News last update:6 Aug 2012

Research: Farming strategy and GHG emissions

Danish researchers have investigated the effect of production system and farming strategy on greenhouse gas emissions from commercial dairy farms in a life cycle approach.

This paper documents and illustrates a model to estimate the greenhouse gas (GHG) emissions and land use on commercial dairy farms.
Furthermore, a method of allocating total farm emissions into meat and milk products was developed and, finally, potential mitigation options at farm scale were identified.
The GHG emission at farm gate using a Life Cycle Approach (LCA) was estimated based on data from 35 conventional dairy farms with an average 122 cows and 127 ha, and 32 organic dairy farms with an average 115 cows and 178 ha.
Organic farms emit more
There was a significant higher emission in kg CO2-eq. per kg energy corrected milk (ECM) in the organic system (1.27) compared to conventional (1.20) before allocation into milk and meat.
In the conventional system 88% was on-farm emission vs. 98% in the organic production system.
Meat-milk allocaton
Based on a mathematical model, an average of 15% of total farm GHG emissions was allocated to meat.
This level was low compared with four other methods traditionally used to allocate between milk and meat, with the amounts allocated to meat ranging from 13% for economic value, 18% for protein mass, 23% for system expansion and up to 26% for biological allocation.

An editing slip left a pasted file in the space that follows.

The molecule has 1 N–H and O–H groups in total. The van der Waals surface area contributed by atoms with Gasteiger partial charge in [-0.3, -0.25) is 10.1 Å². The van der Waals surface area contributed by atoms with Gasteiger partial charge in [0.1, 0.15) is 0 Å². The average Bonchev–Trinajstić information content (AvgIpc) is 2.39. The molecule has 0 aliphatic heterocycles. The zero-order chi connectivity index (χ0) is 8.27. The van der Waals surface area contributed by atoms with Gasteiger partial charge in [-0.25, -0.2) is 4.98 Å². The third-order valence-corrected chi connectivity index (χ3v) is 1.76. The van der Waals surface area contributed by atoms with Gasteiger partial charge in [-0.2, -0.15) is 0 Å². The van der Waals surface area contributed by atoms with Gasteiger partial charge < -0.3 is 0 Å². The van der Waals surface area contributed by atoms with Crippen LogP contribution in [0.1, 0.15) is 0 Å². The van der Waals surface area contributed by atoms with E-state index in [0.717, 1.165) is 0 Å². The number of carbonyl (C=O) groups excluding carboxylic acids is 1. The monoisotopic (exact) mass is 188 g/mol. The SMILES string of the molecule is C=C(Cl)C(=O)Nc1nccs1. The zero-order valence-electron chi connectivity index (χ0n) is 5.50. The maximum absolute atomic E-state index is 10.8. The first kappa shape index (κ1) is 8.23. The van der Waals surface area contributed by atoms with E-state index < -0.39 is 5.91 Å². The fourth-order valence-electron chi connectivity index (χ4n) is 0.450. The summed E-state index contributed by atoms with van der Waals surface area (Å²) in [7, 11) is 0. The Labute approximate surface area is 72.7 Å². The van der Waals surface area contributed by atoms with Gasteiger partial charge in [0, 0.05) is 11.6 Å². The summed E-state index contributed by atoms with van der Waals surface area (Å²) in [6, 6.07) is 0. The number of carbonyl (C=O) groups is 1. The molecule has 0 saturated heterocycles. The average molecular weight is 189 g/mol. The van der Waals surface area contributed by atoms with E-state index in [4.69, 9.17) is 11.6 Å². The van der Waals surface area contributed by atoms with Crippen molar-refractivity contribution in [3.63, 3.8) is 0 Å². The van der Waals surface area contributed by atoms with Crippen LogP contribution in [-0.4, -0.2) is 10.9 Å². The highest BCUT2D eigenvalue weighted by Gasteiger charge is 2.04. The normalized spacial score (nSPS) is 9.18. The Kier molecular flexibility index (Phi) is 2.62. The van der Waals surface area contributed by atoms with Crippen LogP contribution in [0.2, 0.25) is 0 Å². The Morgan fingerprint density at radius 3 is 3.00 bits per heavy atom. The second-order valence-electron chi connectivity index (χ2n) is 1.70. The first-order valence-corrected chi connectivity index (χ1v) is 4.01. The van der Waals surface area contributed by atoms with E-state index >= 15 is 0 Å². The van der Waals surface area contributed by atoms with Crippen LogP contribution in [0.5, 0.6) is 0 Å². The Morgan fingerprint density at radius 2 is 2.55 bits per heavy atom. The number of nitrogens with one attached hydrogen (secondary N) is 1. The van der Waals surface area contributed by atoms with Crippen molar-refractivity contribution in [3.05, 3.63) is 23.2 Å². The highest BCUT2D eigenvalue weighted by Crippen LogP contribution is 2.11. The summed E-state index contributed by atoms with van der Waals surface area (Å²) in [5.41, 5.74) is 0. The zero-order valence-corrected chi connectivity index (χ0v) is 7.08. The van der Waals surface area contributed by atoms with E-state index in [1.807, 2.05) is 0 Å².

The allocation method highly influenced the GHG emission per kg meat (3.41 to 7.33 kg CO2-eq. per kg meat), while the effect on the GHG emission per kg milk was lower (0.90 to 1.10 kg CO2-eq. per kg ECM).
After allocation there was no significant effect of production system on GHG emission per kg ECM.
Land use
Land requirement, including imported feed, was highest in the organic system at 2.37 m2 per kg ECM against 1.78 m2 in the conventional system.
Farming strategies based on low stocking rate or with focus on high efficiency in the herd were identified as the most promising for reducing GHG emissions per kg milk at farm gate after allocation between meat and milk.
It was concluded that the model can estimate relevant variation in GHG emissions between commercial farms without intensive data registration.
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Dick Ziggers

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